The Quiet Amer­i­can

Cap­tain Amer­ica’s al­ter ego, Chris Evans, makes be­ing a su­per­hero look easy, but the real su­per­power, he tells Madeleine Ross, is the abil­ity to quiet your brain when the noise gets loud

Hong Kong Tatler - - Concierge -

f you tried to sketch his char­ac­ter from his ré­sumé alone, you’d peg Chris Evans as an af­fa­ble, swag­ger­ing, red-state jock whose rai­son d’être is fame and a large pay cheque. The 35-year-old ac­tor is king of the block­buster su­per­hero genre; he’s played Cap­tain Amer­ica in three epony­mous Marvel adap­ta­tions and two Avengers movies, and has starred in three Fan­tas­tic Four films. Pep­pered through­out this CV of box of­fice record-break­ers are teen flicks and rom­coms. He was the high school heart­throb in Not An­other Teen Movie and the “Har­vard hot­tie” in The Nanny Diaries.

His mass-mar­ket ca­reer tra­jec­tory, how­ever, seems to jar with the con­tem­pla­tive, lum­ber­jack-styled Evans I meet on a hazy evening in Shang­hai. And buried in his ré­sumé of block­busters are some chal­leng­ing, in­de­pen­dent films. Evans played Jimmy in a 2008 adap­ta­tion of Ten­nessee Wil­liams’ The Loss of a Teardrop Di­a­mond, ap­peared in the dark 2007 sci-fi thriller Sun­shine and re­cently di­rected his first fea­ture, Be­fore We Go, in which he also starred. A homage to the 1995 film Be­fore Sun­rise, Be­fore We Go chron­i­cles the friend­ship of two strangers over the course of an evening in New York.

“It was ex­cit­ing, it was chal­leng­ing, it was ed­u­ca­tional,” he says of di­rect­ing Be­fore We Go, adding that he plans to spend more time be­hind the cam­era once his act­ing con­tract with Dis­ney’s Marvel Stu­dios ends. “You never un­der­stand how dif­fi­cult it is un­til you ac­tu­ally do it. There are al­ways un­fore­seen chal­lenges when mak­ing a film and I had a few, but I learned from them. Hope­fully I’ll make some ad­just­ments on the next out­ing.”

He’s al­ways been fas­ci­nated by the way sto­ries are trans­lated from script to screen. “With ev­ery movie that I made, I al­ways had an idea of what I thought the movie would be, then I would see the film and it would vary to some de­gree. I think that sparked an in­ter­est in sto­ry­telling ver­sus act­ing. My agents would say I was no­to­ri­ous for lik­ing ev­ery script that I read; I liked them be­cause in my head I saw a movie that I en­joyed, which may or may not come to fruition based on who ended up helm­ing the film. So I wanted an op­por­tu­nity to bring the sto­ries I saw in my brain to life.”

He has al­ways en­joyed the tech­ni­cal side of film­mak­ing. When act­ing, he likes to be fully briefed as to how a di­rec­tor will cap­ture a scene. “I en­joy un­der­stand­ing what the cam­era’s re­spon­si­bil­ity is be­cause it can change the way the scene is spoon-fed to the au­di­ence. Some ac­tors think that’s too much in­for­ma­tion; they would rather be given di­rec­tion based on their char­ac­ter, but I like hav­ing it all.” What kind of di­rec­tor is he? “That’s tough. I think I give more in­for­ma­tion than ac­tors might want. I en­joy deal­ing with tech­ni­cians. There are some ac­tors that pre­fer more vis­ceral, cre­ative in­put, then there are ac­tors who are truly tech­ni­cally based—you can give them black-and-white in­for­ma­tion and they re­ally know how to trans­late that into artis­tic ex­pres­sion.”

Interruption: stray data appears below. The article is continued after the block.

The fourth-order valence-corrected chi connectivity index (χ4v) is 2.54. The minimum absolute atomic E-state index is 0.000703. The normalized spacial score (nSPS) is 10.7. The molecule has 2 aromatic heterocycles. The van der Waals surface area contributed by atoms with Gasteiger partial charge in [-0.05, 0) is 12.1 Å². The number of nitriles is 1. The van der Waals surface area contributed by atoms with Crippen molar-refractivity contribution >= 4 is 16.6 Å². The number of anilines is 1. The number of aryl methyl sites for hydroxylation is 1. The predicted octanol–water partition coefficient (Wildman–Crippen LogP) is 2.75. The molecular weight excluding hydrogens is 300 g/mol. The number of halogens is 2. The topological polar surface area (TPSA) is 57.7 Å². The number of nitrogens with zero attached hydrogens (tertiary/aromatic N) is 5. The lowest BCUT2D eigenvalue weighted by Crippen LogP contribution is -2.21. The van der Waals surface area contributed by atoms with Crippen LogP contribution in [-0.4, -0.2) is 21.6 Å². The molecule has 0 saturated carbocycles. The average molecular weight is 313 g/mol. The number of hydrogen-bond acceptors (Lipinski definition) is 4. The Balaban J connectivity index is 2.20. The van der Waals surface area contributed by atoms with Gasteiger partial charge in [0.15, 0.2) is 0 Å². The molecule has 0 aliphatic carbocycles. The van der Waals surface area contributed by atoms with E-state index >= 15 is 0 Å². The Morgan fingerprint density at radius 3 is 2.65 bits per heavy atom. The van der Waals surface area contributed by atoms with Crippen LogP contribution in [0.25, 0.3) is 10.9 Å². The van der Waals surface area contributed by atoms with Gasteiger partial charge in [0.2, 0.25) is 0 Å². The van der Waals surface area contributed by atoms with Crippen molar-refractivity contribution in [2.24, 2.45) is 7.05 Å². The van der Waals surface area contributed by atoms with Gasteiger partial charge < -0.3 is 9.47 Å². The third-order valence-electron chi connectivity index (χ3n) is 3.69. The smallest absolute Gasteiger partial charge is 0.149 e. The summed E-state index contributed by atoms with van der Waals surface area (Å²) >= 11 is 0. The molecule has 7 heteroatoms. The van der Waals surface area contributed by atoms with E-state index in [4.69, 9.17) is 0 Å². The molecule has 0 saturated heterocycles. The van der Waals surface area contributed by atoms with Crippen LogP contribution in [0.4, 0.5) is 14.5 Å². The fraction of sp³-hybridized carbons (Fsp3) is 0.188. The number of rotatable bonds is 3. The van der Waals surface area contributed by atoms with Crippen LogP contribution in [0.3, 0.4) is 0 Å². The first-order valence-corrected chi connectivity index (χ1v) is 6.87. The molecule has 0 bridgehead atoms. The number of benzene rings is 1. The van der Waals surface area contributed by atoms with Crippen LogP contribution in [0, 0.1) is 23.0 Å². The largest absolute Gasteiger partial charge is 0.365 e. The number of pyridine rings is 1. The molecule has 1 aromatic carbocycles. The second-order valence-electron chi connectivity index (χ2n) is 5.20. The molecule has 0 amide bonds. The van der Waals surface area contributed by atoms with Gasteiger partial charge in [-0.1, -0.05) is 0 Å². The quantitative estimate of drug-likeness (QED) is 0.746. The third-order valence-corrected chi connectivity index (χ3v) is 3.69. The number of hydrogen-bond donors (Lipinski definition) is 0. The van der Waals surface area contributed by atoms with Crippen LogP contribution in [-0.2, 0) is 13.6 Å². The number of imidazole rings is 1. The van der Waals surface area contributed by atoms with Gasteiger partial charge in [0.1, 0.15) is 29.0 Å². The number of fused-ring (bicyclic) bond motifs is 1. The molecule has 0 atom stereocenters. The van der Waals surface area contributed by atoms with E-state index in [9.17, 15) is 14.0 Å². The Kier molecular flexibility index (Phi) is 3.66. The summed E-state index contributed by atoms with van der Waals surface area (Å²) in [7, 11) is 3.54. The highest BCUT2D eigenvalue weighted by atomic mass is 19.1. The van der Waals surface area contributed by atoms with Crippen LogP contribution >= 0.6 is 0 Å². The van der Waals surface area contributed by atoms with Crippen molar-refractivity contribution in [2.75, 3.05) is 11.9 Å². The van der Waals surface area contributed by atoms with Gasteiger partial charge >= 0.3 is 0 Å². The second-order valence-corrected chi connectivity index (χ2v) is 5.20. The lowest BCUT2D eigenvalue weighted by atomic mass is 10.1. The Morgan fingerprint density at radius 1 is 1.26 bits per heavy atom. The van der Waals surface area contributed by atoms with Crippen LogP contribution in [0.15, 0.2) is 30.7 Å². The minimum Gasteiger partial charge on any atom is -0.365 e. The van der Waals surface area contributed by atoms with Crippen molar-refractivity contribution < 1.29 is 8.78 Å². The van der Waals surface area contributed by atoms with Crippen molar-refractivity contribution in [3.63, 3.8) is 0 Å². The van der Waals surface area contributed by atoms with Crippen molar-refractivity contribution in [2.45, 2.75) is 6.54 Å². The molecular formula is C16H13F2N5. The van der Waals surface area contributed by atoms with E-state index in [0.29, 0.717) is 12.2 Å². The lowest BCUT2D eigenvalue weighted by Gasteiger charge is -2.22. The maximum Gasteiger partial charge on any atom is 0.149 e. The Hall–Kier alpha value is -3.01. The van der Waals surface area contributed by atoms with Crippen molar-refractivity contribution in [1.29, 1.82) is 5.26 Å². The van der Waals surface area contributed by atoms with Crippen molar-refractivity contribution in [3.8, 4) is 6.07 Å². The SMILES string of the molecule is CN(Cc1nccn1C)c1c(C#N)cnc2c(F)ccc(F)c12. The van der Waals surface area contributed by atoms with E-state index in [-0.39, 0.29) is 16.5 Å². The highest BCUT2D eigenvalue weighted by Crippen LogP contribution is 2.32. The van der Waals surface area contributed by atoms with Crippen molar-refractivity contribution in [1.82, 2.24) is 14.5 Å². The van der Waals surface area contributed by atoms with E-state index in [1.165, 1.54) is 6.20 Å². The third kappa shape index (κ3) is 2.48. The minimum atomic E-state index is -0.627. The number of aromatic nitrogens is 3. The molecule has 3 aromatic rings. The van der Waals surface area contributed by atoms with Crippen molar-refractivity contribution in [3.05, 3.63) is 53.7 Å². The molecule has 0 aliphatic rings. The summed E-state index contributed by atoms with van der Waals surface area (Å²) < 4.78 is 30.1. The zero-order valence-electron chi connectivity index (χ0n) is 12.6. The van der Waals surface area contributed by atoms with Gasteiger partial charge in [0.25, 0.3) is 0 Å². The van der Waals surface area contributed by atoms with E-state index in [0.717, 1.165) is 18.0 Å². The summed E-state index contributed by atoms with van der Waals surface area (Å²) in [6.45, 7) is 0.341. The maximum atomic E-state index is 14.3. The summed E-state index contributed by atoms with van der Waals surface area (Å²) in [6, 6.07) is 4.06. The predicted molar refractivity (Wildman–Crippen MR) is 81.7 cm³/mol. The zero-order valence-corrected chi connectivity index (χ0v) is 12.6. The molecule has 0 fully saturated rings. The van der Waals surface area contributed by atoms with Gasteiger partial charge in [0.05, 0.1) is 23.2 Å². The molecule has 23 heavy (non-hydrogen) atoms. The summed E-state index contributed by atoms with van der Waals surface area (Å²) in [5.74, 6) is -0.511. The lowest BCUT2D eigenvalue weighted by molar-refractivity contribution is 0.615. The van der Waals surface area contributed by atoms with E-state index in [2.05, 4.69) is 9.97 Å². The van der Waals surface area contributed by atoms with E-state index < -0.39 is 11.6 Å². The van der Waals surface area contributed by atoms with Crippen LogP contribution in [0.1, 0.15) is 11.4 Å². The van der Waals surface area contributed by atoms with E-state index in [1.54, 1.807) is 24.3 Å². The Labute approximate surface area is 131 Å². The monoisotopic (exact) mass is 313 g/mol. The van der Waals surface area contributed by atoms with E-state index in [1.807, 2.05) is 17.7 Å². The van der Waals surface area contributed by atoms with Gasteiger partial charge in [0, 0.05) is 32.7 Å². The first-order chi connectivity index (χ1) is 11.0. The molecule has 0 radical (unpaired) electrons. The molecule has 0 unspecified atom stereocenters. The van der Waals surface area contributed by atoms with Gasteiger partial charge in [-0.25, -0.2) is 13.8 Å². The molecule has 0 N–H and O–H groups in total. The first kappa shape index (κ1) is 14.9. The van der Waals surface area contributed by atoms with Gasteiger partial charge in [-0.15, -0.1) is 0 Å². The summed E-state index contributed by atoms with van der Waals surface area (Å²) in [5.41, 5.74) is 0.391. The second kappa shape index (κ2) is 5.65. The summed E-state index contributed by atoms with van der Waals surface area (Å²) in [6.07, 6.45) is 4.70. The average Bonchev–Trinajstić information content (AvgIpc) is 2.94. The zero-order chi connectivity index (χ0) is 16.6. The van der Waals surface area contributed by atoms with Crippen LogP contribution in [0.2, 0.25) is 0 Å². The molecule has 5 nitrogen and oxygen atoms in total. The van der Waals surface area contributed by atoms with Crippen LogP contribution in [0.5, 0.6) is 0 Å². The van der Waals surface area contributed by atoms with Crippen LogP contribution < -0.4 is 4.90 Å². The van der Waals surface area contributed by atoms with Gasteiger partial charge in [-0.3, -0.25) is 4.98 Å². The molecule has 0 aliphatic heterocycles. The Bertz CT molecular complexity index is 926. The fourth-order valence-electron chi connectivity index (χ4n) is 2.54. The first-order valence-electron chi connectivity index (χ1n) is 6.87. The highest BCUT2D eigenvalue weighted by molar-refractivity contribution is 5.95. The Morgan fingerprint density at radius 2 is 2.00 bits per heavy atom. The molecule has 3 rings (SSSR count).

A con­stant con­cern for ac­tors is the risk of be­ing type­cast. For Evans, who has hitched his wagon so com­pletely to the char­ac­ter of Cap­tain Amer­ica, the risk pre­sum­ably looms large. Does he think this role has been a bless­ing or a curse? “Oh, a bless­ing,” he as­sures me in his calm, res­o­nant drawl (one thing un­mis­tak­ably “movie star” about Evans is his deep, hyp­notic voice). “You’ve re­ally got to stretch to find the curse as­pect. I think there are pros and cons to any­thing, but the pros rad­i­cally out­weigh the cons.”

In a few days Evans will head back to Mas­sachusetts, where he was raised, to join his fam­ily for Thanks­giv­ing. “I’ll be back there, sur­rounded by peo­ple that I love, that love me, and it’s got noth­ing to do with act­ing, with your ca­reer. It’s a nice way to just be present.” I ask if he has a Thanks­giv­ing duty—whether, for ex­am­ple, he carves the turkey or sea­sons the pump­kin pie. “I’m the whisky guy,” he smiles—an apt re­sponse con­sid­er­ing he is an am­bas­sador for Pernod Ri­card-owned Scotch whisky brand Chivas Re­gal Ultis. (Evans is in

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